Kenya could be in for a major win as the shift to ship fresh produce by sea gains momentum to various export markets mainly in Europe and the UK.
The country plans to move 50 per cent of horticultural exports from air to sea freight, in an ambitious seven-year plan that is aimed at cutting costs and reducing carbon footprint.
This is part of a five-year Sh3.8 billion programme being implemented by TradeMark Africa dubbed “the Business Environment and Export Enhancement Programme (BEEEP).
The Netherlands, a key export market for flowers, with support from Denmark and the European Union (EU) is leading the initiative in the programme aimed at driving the country’s shift to green and sustainable transportation of horticultural exports.
Fresh Produce Consortium of Kenya projects the move will cut freight costs by between 40-50 per cent , compared to what exporters are spending on air.
Air freight rates range between $4.50 (Sh618.75) and $6 (Sh825.00 ) per kilo, depending on the various operators at the Jomo Kenyatta International Airport (JKIA).
This means sea freight could cost about $4 (Sh550) per kilo of cargo.
“Sea freight will also enable us move more volumes and meet the expectations of the consumers in Europe who have become more sensitive on carbon emissions,” FPC Kenya chief executive Okisegere Ojepat told the Star.
He, however said, more needs to be done to ensure seamless shipments without compromising the quality of goods.
Two shipping lines– French container transportation and shipping company CMA CGM Group and Danish shipping and logistics company, Maersk, are the current movers with more expected to join the trade.
Maersk has has since affirmed its commitment to meet market expectations.
"Spoilage rates for ocean shipments on our vessels, for example, are around two-three 2-3 per cent which is similar to air freight. So, having the sea as a more cost-effective means to get flowers to market makes Kenya more competitive as a flower-growing hub,” Maersk notes.
It takes between 28 and 35 days to reach markets in Europe, which accounts for about 70 per cent of Kenya’s cut flower exports.
The shift is expected to enhance the competitiveness and raise the share of exports of Kenyan avocados, mangoes, and vegetables to Europe and other international markets.
Part of the implementation initiatives will focus on resolving production, storage, logistics and value addition challenges that the horticultural sector faces.
Last year, the value of horticulture exports decreased to Sh146.1 billion from Sh157.7 billion in 2021, the Economic Survey 2023 indicates.
“This is explained by low demand for cut flowers and vegetables in the international market during the year under review,” Kenya National Bureau of Statistics notes.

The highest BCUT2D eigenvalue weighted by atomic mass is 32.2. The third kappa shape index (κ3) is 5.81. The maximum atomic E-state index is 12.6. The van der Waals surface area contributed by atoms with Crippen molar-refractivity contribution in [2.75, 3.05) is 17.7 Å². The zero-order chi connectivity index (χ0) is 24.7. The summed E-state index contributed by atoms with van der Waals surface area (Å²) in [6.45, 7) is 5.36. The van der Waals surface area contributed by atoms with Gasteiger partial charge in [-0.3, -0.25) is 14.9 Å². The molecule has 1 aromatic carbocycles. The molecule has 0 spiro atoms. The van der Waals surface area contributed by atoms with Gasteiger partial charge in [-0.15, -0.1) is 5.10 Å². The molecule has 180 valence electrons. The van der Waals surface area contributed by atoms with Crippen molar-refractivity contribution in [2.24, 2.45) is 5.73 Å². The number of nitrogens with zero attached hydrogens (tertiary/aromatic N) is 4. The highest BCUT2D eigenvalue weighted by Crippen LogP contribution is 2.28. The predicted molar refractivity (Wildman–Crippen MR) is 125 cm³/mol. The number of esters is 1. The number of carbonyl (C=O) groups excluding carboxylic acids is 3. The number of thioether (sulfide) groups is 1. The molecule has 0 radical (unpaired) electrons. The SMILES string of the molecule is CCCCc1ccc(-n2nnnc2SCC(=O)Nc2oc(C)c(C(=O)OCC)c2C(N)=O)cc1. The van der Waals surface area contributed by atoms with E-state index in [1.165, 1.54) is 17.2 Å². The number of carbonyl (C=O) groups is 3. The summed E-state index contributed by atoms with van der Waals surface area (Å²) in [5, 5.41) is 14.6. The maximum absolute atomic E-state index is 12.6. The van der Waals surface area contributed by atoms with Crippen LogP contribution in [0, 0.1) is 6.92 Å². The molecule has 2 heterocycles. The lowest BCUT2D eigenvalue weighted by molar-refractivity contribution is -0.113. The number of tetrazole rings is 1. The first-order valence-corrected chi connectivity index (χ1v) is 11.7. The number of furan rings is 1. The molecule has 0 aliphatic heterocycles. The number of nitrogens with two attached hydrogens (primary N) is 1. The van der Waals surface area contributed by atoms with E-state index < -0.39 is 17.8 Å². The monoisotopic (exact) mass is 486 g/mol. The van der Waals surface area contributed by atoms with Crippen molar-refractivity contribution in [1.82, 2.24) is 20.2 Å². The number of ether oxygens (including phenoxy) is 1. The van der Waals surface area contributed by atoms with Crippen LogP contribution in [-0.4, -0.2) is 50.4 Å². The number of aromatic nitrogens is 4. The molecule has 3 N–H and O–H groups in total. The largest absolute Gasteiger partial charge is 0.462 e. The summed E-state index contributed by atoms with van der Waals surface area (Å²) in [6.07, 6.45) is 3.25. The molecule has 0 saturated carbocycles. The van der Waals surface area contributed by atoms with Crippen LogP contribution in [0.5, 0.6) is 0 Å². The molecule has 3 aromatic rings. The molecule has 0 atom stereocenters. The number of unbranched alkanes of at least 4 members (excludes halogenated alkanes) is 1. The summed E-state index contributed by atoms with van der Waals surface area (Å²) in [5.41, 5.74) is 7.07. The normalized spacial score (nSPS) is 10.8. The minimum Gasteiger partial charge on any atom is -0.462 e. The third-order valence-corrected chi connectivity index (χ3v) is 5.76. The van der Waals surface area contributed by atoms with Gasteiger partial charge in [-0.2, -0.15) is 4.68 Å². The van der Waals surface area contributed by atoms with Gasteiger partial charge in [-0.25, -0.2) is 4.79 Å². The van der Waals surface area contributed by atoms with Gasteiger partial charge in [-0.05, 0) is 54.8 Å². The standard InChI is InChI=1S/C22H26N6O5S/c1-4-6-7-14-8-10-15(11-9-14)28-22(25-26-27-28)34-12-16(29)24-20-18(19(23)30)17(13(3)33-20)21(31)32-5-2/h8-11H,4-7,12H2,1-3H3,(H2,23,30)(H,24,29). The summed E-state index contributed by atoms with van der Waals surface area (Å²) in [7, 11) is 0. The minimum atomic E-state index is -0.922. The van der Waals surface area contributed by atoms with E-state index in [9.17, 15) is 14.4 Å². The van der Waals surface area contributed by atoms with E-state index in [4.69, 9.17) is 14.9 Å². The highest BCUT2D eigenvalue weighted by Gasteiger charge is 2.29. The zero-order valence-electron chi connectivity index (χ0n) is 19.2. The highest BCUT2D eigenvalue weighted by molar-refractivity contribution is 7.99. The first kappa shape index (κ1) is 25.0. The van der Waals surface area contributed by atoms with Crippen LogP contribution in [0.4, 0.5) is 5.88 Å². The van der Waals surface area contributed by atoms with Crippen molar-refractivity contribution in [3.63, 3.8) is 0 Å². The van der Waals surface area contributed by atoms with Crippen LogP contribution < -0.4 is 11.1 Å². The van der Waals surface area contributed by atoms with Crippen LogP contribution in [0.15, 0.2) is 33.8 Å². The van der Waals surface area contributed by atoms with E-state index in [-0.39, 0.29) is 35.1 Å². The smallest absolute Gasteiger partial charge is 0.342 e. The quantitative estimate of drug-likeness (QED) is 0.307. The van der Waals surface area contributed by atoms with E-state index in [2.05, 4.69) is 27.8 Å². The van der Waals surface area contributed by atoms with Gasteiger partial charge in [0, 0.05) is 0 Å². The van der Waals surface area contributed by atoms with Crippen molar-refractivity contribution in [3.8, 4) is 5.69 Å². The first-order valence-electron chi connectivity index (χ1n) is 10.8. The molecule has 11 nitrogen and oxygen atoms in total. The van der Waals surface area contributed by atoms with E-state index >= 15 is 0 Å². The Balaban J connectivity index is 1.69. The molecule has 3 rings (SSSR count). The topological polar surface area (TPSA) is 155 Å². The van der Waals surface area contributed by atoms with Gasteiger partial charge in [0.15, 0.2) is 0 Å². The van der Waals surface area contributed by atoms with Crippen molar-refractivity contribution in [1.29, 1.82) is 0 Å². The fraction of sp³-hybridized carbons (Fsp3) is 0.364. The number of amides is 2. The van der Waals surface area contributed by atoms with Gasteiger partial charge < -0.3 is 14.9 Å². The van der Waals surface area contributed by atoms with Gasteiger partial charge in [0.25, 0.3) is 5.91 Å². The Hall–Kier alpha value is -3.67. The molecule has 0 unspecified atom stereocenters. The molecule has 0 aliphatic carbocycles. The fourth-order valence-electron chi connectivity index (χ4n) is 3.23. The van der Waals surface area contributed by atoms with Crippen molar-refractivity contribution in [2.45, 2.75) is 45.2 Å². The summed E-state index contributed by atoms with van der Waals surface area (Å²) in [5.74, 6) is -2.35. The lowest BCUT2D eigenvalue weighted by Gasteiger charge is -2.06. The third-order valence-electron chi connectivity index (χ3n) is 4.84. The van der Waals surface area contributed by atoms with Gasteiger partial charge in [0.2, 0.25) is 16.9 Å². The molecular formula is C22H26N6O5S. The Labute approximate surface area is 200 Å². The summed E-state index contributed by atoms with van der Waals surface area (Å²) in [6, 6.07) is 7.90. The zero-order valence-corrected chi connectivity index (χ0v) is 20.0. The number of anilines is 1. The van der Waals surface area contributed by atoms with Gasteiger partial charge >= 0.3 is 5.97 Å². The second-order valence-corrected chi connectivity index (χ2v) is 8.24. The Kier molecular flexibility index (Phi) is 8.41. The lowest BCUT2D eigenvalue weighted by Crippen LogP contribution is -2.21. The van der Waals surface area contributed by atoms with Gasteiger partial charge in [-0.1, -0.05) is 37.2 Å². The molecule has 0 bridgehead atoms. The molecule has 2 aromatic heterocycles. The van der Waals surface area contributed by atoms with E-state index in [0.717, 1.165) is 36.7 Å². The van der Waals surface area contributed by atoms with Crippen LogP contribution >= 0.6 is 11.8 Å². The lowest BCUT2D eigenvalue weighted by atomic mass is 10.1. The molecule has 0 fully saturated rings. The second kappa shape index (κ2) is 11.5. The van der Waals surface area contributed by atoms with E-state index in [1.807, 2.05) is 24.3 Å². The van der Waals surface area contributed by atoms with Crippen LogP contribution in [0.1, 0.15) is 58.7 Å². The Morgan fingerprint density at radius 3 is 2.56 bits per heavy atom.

Sea transport is also seen as a move to help cut carbon emissions.
While air freight remains a faster mode of shipment of goods, it is more expensive and still detrimental to the environment, even as it transports less volumes and value compared to sea freight.
Studies show that air freight constitutes about 2.5 per cent of global carbon emissions, despite ferrying just one per cent of total global cargo.
In contrast, sea freight produces about 2.9 per cent of carbon emissions and accounts for over 80 per cent of global trade by volume and 70 per cent by value.
This makes it a much more sustainable and environmentally friendly alternative in the race for decarbonisation.
Consumers especially in Europe, are on the frontline of the push for a radical decarbonisation of value chains that deliver fresh produce to their supermarket shelves and dining tables.
“The transition from air freight to sea freight will have to go hand in hand with the private sector. It is important to create export volumes, optimize systems and foster innovations in port development,” Netherlands Ambassador to Kenya Maarten Brouwer said on Wednesday during a tour of Mombasa port.
TradeMark Africa deputy CEO Allen Asiimwe termed sea freight as a viable and a win-win option for all, as Kenya gears to increase its volume of exports by 50 per cent by year 2030.
“We are working closely with our development partners and private sector players to establish digital corridors to enhance market access, increase transparency and traceability of Kenya’s horticultural produce in the destination markets,” she said.
The push for sustainable transportation comes not just from the EU, which is one of Kenya’s major export destinations, but also other major global actors and industry players.
European Union Ambassador Henriette Geiger said: “The sector is ripe for an urgent and radical transition from air to sea freight, more than ever as a step in the right direction in the clamour for climate change action.”